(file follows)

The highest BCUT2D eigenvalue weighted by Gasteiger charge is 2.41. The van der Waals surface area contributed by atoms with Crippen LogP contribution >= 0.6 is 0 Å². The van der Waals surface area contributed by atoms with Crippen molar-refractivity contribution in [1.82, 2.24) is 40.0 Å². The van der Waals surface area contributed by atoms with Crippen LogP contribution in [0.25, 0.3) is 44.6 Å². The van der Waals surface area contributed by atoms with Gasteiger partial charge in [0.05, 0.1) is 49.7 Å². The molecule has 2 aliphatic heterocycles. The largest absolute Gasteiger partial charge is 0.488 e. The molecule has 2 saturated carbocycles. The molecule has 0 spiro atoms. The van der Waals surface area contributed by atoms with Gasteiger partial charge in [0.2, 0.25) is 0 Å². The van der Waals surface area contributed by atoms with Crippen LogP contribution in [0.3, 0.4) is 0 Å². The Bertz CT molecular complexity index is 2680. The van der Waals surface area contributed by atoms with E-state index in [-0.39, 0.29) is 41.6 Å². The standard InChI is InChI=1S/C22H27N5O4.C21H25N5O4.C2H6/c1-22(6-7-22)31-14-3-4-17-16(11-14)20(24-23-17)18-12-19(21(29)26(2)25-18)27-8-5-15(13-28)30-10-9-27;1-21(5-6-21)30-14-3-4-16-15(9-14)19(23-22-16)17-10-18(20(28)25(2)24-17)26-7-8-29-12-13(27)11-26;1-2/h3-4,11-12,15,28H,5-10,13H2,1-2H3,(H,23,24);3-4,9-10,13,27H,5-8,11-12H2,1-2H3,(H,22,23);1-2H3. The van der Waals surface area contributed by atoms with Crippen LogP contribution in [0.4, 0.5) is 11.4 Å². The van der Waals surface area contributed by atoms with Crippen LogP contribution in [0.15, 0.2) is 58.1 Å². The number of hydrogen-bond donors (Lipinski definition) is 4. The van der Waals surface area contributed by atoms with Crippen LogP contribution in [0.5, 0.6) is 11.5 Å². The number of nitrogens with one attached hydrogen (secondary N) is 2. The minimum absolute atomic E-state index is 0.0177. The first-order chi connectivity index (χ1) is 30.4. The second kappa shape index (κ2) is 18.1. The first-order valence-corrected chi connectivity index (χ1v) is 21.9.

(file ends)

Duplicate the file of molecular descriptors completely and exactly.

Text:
The highest BCUT2D eigenvalue weighted by Gasteiger charge is 2.41. The van der Waals surface area contributed by atoms with Crippen LogP contribution >= 0.6 is 0 Å². The van der Waals surface area contributed by atoms with Crippen molar-refractivity contribution in [1.82, 2.24) is 40.0 Å². The van der Waals surface area contributed by atoms with Crippen LogP contribution in [0.25, 0.3) is 44.6 Å². The van der Waals surface area contributed by atoms with Gasteiger partial charge in [0.05, 0.1) is 49.7 Å². The molecule has 2 aliphatic heterocycles. The largest absolute Gasteiger partial charge is 0.488 e. The molecule has 2 saturated carbocycles. The molecule has 0 spiro atoms. The van der Waals surface area contributed by atoms with Gasteiger partial charge in [0.2, 0.25) is 0 Å². The van der Waals surface area contributed by atoms with Crippen LogP contribution in [0.3, 0.4) is 0 Å². The Bertz CT molecular complexity index is 2680. The van der Waals surface area contributed by atoms with E-state index in [-0.39, 0.29) is 41.6 Å². The standard InChI is InChI=1S/C22H27N5O4.C21H25N5O4.C2H6/c1-22(6-7-22)31-14-3-4-17-16(11-14)20(24-23-17)18-12-19(21(29)26(2)25-18)27-8-5-15(13-28)30-10-9-27;1-21(5-6-21)30-14-3-4-16-15(9-14)19(23-22-16)17-10-18(20(28)25(2)24-17)26-7-8-29-12-13(27)11-26;1-2/h3-4,11-12,15,28H,5-10,13H2,1-2H3,(H,23,24);3-4,9-10,13,27H,5-8,11-12H2,1-2H3,(H,22,23);1-2H3. The van der Waals surface area contributed by atoms with Crippen LogP contribution in [0.4, 0.5) is 11.4 Å². The van der Waals surface area contributed by atoms with Crippen LogP contribution in [0.15, 0.2) is 58.1 Å². The number of hydrogen-bond donors (Lipinski definition) is 4. The van der Waals surface area contributed by atoms with Crippen LogP contribution in [0.5, 0.6) is 11.5 Å². The number of nitrogens with one attached hydrogen (secondary N) is 2. The minimum absolute atomic E-state index is 0.0177. The first-order chi connectivity index (χ1) is 30.4. The second kappa shape index (κ2) is 18.1. The first-order valence-corrected chi connectivity index (χ1v) is 21.9.